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This past Wednesday, I was told that my friend Heather had passed away. My friend Julia, who flew home from a gap year in Brazil to see her, called to tell me the news mere minutes after sharing her last moments with Heather. Heather’s mother had called me the Sunday before to let me know that I should come down in the next few weeks to say goodbye. I immediately scheduled a flight for that Thursday.

I missed her by one day.

In the next few hours, I went to eat lunch at Ferris and shuffled on to class. I commented on the required readings and planned an upcoming essay in a daze. I participated out of pure reflex, nothing but muscle memory pushing me through the day. All I could think about while analyzing literature or conjugating verb forms was “This is stupid. Nothing I could be doing right now could possibly be stupider or less valuable than what I am doing right now. None of this matters. How did I get here?”

Miles away from home, I felt totally helpless. I knew, logically, that my friends from home were only a phone call away, but the physical distance was suffocating. My friends at school were supportive in every way they could be, but surrounded in my own little bubble of grief, I couldn’t help but feel alone. That, and the obligations of my life in New York seemed more apparent than ever.

She wanted the chance to go off to college more than anything. She loved learning, and writing, and experiencing new things. She would have wanted me to thrive, regardless of trying circumstances. She’d want me to commit acts of kindness in her memory.

Still, my tendencies toward self-destruction whispered, “Never go to class again! Watch BoJack Horseman and eat nothing but Frosted Flakes all day! Alienate yourself from everyone at school who loves you! Fuck it, drop out!”

Still, I’m not going to do any of that—well, I can’t make any promises about the Frosted Flakes. The idea of giving up and giving in to that sadness is so tempting, and I would be lying if I said it wasn’t the easier option. But instead of wallowing in the sadness of the circumstances, I am going to overcome it. I am going to try to take care of myself; I am going to believe in the kindness of others and see the world as a place of love and light. That’s how Heather saw the world. She no longer has the opportunity to actively change this world, but she changed me, and I’m still here—in a way, so is she.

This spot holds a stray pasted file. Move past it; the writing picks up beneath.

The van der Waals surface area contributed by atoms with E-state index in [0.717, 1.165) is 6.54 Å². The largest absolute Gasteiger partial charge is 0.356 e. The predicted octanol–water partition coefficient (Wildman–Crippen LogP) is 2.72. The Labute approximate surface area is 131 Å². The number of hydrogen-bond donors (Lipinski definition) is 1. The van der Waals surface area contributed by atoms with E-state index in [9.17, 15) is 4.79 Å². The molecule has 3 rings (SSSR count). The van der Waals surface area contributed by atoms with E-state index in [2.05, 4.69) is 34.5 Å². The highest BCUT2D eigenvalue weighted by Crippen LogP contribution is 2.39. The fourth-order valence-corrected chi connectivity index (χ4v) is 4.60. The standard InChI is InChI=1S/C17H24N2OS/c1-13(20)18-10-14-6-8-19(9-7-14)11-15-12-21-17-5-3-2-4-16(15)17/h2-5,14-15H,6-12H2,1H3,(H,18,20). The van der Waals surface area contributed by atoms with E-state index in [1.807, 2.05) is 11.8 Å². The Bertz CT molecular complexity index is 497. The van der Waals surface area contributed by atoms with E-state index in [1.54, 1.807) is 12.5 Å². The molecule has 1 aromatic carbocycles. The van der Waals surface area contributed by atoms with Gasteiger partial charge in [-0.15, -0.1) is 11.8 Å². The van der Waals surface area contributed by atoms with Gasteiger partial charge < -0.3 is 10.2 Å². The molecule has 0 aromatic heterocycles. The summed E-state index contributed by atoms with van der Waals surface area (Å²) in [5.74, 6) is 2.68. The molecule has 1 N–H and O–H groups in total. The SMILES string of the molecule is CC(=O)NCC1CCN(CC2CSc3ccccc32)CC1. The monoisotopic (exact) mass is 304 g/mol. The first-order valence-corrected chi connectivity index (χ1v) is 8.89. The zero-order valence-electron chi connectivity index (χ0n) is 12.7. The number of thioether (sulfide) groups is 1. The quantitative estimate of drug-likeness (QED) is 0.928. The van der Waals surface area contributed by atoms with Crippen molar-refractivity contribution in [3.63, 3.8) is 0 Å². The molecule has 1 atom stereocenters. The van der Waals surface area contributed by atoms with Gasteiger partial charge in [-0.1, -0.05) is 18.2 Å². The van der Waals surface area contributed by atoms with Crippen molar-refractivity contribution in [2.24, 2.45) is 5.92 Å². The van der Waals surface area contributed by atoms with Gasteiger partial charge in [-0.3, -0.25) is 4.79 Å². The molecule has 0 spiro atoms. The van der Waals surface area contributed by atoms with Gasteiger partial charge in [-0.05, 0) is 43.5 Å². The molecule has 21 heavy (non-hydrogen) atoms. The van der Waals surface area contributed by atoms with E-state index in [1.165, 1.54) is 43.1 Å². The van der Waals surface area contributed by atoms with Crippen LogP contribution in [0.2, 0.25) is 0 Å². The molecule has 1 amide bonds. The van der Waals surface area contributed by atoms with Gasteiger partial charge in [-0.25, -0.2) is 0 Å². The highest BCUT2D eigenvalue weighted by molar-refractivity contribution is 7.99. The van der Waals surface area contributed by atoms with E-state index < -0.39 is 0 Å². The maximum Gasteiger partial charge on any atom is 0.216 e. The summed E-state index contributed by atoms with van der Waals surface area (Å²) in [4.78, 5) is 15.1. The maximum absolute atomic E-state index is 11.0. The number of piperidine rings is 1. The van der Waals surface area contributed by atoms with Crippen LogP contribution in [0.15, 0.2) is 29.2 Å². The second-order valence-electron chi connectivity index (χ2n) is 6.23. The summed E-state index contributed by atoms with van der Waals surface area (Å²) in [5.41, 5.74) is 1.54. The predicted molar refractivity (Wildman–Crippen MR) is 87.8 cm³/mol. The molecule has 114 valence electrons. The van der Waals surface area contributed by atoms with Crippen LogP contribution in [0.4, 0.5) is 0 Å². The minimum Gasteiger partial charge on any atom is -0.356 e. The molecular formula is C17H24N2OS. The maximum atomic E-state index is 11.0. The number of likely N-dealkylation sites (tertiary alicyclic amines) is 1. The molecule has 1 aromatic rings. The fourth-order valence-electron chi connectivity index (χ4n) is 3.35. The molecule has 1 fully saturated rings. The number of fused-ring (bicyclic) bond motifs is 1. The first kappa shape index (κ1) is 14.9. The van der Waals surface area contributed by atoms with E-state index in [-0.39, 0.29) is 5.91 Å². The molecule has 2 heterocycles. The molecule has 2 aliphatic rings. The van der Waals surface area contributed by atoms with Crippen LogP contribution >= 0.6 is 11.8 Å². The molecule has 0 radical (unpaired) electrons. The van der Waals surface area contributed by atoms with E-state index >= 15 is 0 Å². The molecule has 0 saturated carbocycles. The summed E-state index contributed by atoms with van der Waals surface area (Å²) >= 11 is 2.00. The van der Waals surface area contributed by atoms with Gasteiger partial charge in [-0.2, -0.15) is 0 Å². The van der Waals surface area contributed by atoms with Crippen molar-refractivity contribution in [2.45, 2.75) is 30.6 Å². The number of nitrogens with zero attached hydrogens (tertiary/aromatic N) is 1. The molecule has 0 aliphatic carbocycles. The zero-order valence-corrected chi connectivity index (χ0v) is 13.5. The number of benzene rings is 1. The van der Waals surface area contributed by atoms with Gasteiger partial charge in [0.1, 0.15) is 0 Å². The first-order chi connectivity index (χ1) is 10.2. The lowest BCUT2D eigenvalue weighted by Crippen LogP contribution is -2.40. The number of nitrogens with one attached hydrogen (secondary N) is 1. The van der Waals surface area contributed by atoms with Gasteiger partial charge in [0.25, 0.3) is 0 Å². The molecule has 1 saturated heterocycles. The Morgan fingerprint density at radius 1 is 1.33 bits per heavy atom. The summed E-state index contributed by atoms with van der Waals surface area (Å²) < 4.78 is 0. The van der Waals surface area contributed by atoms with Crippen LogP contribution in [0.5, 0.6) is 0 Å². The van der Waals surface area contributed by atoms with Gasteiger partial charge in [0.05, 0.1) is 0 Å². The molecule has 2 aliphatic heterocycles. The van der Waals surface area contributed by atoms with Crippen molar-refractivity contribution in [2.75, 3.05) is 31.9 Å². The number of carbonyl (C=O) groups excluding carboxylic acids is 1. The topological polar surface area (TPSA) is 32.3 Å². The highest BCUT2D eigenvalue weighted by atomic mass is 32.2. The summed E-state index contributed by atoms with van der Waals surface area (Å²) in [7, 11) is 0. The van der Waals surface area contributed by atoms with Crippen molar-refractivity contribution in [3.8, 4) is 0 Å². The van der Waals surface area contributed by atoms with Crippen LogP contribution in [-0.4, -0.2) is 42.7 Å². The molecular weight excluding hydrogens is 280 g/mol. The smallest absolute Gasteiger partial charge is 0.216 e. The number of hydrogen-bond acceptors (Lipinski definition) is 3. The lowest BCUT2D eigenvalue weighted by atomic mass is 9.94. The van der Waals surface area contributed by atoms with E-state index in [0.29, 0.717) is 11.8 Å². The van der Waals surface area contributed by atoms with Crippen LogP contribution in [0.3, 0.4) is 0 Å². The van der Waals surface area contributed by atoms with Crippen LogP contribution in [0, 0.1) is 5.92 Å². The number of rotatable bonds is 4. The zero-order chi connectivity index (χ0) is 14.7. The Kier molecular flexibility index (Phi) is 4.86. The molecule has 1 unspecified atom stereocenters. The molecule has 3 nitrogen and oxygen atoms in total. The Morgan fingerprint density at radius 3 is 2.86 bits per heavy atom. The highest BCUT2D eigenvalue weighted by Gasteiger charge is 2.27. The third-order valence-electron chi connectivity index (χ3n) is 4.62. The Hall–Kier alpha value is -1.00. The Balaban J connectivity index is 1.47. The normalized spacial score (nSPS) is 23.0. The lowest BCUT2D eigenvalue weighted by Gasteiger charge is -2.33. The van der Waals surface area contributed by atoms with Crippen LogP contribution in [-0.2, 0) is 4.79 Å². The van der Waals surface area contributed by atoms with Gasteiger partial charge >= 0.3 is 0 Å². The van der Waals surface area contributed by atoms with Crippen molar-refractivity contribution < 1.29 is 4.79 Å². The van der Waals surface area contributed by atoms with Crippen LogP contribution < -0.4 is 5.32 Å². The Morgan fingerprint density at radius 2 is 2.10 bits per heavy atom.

I have three and a half years of college left. Three and a half years during which I possess more opportunities to make the most of my dreams and ideals than many will ever have, but I won’t have my friend by my side. Despite how much that breaks my heart, I know that life won’t stop on account of the fact that I feel like it should have, and I have no right to disengage from the life I am so lucky to have.

This piece is dedicated to Heather, because she is the only reason I have had the strength to write this piece in the days following her departure. To be in her presence was to know true calm, to know light, to know peace. Her energy and demeanor were comparable to that of a hundred-year-old tree: wise, quiet, and loving. She was an old soul; sometimes, it seemed that she had graced this Earth before. She was a wonder.

Rest in peace, my friend. The world is a better place having known you and will continue to be through everyone you touched. I promise.

Isabelle Robinson is a first-year at Barnard College. She can be reached at irr2109@barnard.edu. She wrote this piece in memory of her friend, Heather Quinn, who loved water and her friends—in that order. She was a poet, a traveler, and a romantic, and she will be deeply missed by all who knew her. The author is happy to share this small piece of her with you. Debbie Downer runs alternate Thursdays.

To respond to this column, or to submit an op-ed, contact opinion@columbiaspectator.com.

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